ABLE State Legislation
The federal Achieving a Better Life Experience (ABLE) Act authorizes the states to develop their own ABLE programs and offer ABLE accounts to qualified beneficiaries. Many states have moved quickly to pass ABLE laws and are in various stages of developing their ABLE programs. Click here to see a list of states that have created webpages regarding their ABLE programs.
Below are the states that are currently working on ABLE bills or that have enacted ABLE legislation:
* Indicates a state that has enacted ABLE legislation
- *Alabama (SB 226) - Signed into law by Governor on 6/9/15
- Alaska (HB 188) - Passed on 4/16/16 and awaiting Governor's signature
- *Arizona (HB 2388) - Signed into law by Governor on 5/12/16
- *Arkansas (HB 1239) - Signed into law by Governor on 4/8/15
- *California (AB 449/ SB 324) - Signed in law on 10/11/15. AB 1553, introduced on 1/5/16, would clean up enacted ABLE legislation.
- *Colorado (HB 1359) - Signed into law by Governor on 6/3/15
- *Connecticut (HB 6738) - Signed into law by Governor on 6/19/15. HB 5014, introduced in February 2016, would allow a tax deduction for contributions to ABLE accounts.
- *Delaware (HB 60 with HA 1) - Signed into law by Governor on 6/10/15
- *District of Columbia (B21-0252) - Signed into law on a temporary basis by Mayor on 10/16/15. DC secured Congressional approval of its permanent ABLE legislation on 2/2/16.
- *Florida (CS/SB 642/644/646) - Signed into law by Governor on 5/21/15
- *Georgia (HB 768) - Signed into law by Governor on 5/3/16
- *Hawaii (HB 119 HD2 SD1 CD1) - Signed into law by Governor on 7/2/15
- *Illinois (SB 1383) - Signed into law by Governor on 7/27/15. SB 2268, introduced on 1/27/16, would clean up the original ABLE bill.
- *Indiana (SB 11) - Signed into law by Governor on 3/21/16
- *Iowa (SF 505) - ABLE was added to a Health and Human Services Appropriations bill, which was signed into law by the Governor on 7/2/15
- *Kansas (HB 2216) - Signed into law by Governor on 4/15/15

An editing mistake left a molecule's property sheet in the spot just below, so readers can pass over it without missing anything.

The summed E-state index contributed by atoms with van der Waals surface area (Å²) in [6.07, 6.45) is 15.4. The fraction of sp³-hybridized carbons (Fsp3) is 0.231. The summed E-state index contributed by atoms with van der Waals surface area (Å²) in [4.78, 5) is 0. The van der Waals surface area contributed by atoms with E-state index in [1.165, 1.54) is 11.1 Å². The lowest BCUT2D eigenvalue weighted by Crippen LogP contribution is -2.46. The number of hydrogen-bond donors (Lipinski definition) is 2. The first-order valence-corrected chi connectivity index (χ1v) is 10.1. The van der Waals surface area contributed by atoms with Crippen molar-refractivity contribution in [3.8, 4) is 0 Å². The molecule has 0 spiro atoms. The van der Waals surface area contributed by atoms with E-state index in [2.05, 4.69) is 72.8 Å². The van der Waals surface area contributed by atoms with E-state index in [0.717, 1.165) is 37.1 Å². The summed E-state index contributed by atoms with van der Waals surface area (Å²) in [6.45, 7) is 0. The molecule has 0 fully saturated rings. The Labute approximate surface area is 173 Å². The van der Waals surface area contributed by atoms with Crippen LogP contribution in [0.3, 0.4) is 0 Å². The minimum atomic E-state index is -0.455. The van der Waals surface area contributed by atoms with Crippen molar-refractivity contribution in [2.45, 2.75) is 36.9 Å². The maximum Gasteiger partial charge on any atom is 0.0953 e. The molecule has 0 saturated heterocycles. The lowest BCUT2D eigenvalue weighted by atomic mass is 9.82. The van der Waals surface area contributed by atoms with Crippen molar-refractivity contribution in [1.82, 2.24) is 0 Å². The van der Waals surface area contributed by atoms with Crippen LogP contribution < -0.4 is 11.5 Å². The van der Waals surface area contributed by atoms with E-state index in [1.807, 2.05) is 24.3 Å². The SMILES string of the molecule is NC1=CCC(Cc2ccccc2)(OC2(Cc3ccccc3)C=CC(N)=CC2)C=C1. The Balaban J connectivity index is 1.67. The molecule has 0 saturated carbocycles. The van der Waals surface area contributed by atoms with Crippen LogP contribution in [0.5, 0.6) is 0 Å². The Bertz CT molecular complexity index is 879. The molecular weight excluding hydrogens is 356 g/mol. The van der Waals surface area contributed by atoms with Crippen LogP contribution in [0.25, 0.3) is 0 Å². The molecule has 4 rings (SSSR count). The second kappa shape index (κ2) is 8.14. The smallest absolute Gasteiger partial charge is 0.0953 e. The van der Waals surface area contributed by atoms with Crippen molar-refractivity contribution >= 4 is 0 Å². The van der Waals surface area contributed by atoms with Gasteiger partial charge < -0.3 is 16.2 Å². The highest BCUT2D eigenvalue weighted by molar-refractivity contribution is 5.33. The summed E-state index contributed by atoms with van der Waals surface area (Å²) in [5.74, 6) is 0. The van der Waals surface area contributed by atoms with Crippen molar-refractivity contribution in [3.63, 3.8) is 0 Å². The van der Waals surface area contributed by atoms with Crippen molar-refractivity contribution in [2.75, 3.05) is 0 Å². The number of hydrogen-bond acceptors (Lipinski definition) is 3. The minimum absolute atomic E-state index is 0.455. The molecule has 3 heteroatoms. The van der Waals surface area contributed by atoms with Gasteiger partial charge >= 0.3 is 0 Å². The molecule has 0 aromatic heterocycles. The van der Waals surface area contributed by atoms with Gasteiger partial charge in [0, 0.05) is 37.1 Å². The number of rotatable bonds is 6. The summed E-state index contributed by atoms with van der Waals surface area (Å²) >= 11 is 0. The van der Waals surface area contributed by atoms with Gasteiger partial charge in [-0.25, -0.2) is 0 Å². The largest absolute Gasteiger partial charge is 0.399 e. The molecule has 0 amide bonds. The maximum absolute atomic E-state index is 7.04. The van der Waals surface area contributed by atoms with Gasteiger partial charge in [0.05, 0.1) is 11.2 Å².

- *Kentucky (SB 179) - Signed into law by Governor on 4/5/16
- *Louisiana (HB 598) - The ABLE Act passed on 5/16/14 as Act 93 of the 2014 Regular Session (HB 833). This was prior to the federal passage of the ABLE act in December 2014. HB 598 was filed on 4/3/15 to amend Act 93; it was signed into law by the Governor on 7/1/15.
- *Maine (LD 1421 (HP 967)) - Requires the Treasurer to study options for participating in ABLE and to report back to the legislature by 1/15/17. Became law on 3/6/16.
- *Maryland (HB 431) - The passage of SB 761 in 2015 established an ABLE Task Force; see December 2015 Maryland ABLE Task Force Final Report. An ABLE bill based on the Task Force report (HB 431) was signed into law on 4/12/16.
- *Massachusetts (Ch. 226, Acts of 2014) - Signed into law by Governor on 8/5/14, prior to federal passage of ABLE. New legislation (H 3753) would revise the pre-federal legislation.
- *Michigan (HB 4542, HB 4543, HB 4544 and SB 360) - Signed into law by Governor on 10/28/15
- *Minnesota (SF 1458) - ABLE attached to omnibus health and human services appropriations bill - Signed into law by Governor on 5/22/15
- *Missouri (SB 174) - Signed into law by Governor on 6/29/15
- Mississippi (HB 1019 / SB 2607) - House bill died in Committee on 2/23/16 and Senate bill died in Committee on 3/22/16
- *Montana (SB 399) - Signed into law by Governor on 5/5/15
- *Nebraska (LB 591) - Signed into law by Governor on 5/27/15. LB 776, which amends details of the Nebraska ABLE law, was signed into law by Governor on 3/9/16
- *Nevada (SB 419) - Signed into law by Governor on 5/29/15
- *New Hampshire (SB 265) - Signed into law by Governor on 3/16/16
- *New Jersey (S 2770 - Specify 2014-15 session and type in bill number to see info) - Signed into law by Governor on 1/11/16
- *New Mexico (HB 61) - Signed into law by Governor on 3/3/16
- *New York (S 4472-D / A 7767-B) - Identical bills were signed into law by Governor on 12/22/15. A 9171 and S 6397, identical bills introduced in 2016, would remove the tax deduction and make technical changes to ABLE law.
- *North Carolina (H 556) - Signed into law by Governor on 8/11/15
- *North Dakota (HB 1373) - Signed into law by Governor on 4/1/15
- *Ohio (HB 155) - Signed into law by Governor on 7/16/15. HB 358, introduced in October 2015, would provide a personal income tax deduction for contributions to ABLE accounts.
- Oklahoma (HB 2821) - Passed on 5/23/16 and awaiting Governor's signature
- *Oregon (SB 777 D) - Signed into law by Governor on 8/12/15
- *Pennsylvania (SB 879) - Signed into law by Governor on 4/18/16
- *Rhode Island (HB 5564 Sub A / SB 465 Sub A - Type in bill numbers to see info) - Signed into law by Governor on 7/9/15
- *South Carolina (H 3768) - Signed into law by Governor on 4/29/16
- *South Dakota (HB 1224) - Makes ABLE accounts available to SD residents through partnerships with other states - Signed into law by Govenor on 3/11/16
- *Tennessee (HB 999 / SB 1162) - Signed into law by Governor on 5/18/15
- *Texas (SB 1664) - Signed into law by Governor on 6/19/15
- *Utah (SB 292) - Signed into law by Governor on 3/31/15
- *Vermont (S 138) - ABLE passed as part of an economic development bill that was signed into law by the Governor on 6/1/15
- *Virginia (HB 2306 / SB 1404) - Signed into law by Governor on 3/17/2015. HB 1103, which excludes ABLE accounts from eligibility determination for state means-tested programs, was signed into law by Governor on 4/1/16.